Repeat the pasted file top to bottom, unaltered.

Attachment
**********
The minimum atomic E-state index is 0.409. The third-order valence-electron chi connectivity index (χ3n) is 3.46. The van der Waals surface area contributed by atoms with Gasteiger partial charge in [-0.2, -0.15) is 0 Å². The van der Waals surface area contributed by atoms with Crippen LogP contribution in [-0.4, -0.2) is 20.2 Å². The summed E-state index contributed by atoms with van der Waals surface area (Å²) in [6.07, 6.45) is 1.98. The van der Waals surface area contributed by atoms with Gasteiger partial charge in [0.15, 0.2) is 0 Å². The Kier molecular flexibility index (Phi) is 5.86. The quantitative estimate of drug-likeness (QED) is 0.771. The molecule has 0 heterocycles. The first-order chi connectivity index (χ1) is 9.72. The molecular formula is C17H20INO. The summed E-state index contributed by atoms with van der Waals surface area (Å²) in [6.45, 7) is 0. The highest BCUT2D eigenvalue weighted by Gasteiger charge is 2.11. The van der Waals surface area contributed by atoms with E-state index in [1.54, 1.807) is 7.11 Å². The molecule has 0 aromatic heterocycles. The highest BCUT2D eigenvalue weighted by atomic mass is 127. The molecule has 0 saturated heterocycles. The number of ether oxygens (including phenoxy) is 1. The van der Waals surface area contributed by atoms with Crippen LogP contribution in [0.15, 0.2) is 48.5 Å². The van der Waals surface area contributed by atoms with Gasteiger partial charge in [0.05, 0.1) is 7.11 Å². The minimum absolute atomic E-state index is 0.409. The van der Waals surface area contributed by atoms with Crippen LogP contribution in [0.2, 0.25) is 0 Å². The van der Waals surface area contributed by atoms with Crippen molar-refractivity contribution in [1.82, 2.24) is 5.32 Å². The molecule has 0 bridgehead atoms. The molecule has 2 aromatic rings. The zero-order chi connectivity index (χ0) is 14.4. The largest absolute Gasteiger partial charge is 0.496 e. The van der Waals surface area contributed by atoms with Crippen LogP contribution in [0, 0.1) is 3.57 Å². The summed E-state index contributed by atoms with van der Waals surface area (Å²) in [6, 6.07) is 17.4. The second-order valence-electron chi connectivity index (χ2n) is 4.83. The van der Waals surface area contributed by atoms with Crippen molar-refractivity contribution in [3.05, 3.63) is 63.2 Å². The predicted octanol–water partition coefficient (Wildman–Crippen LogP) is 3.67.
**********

The minimum atomic E-state index is 0.409. The third-order valence-electron chi connectivity index (χ3n) is 3.46. The van der Waals surface area contributed by atoms with Gasteiger partial charge in [-0.2, -0.15) is 0 Å². The van der Waals surface area contributed by atoms with Crippen LogP contribution in [-0.4, -0.2) is 20.2 Å². The summed E-state index contributed by atoms with van der Waals surface area (Å²) in [6.07, 6.45) is 1.98. The van der Waals surface area contributed by atoms with Gasteiger partial charge in [0.15, 0.2) is 0 Å². The Kier molecular flexibility index (Phi) is 5.86. The quantitative estimate of drug-likeness (QED) is 0.771. The molecule has 0 heterocycles. The first-order chi connectivity index (χ1) is 9.72. The molecular formula is C17H20INO. The summed E-state index contributed by atoms with van der Waals surface area (Å²) in [6.45, 7) is 0. The highest BCUT2D eigenvalue weighted by Gasteiger charge is 2.11. The van der Waals surface area contributed by atoms with E-state index in [1.54, 1.807) is 7.11 Å². The molecule has 0 aromatic heterocycles. The highest BCUT2D eigenvalue weighted by atomic mass is 127. The molecule has 0 saturated heterocycles. The number of ether oxygens (including phenoxy) is 1. The van der Waals surface area contributed by atoms with Crippen LogP contribution in [0.15, 0.2) is 48.5 Å². The van der Waals surface area contributed by atoms with Gasteiger partial charge in [0.05, 0.1) is 7.11 Å². The minimum absolute atomic E-state index is 0.409. The van der Waals surface area contributed by atoms with Crippen LogP contribution in [0.2, 0.25) is 0 Å². The van der Waals surface area contributed by atoms with Crippen molar-refractivity contribution in [1.82, 2.24) is 5.32 Å². The molecule has 0 bridgehead atoms. The molecule has 2 aromatic rings. The zero-order chi connectivity index (χ0) is 14.4. The largest absolute Gasteiger partial charge is 0.496 e. The van der Waals surface area contributed by atoms with Crippen LogP contribution in [0, 0.1) is 3.57 Å². The summed E-state index contributed by atoms with van der Waals surface area (Å²) in [6, 6.07) is 17.4. The second-order valence-electron chi connectivity index (χ2n) is 4.83. The van der Waals surface area contributed by atoms with Crippen molar-refractivity contribution in [3.05, 3.63) is 63.2 Å². The predicted octanol–water partition coefficient (Wildman–Crippen LogP) is 3.67.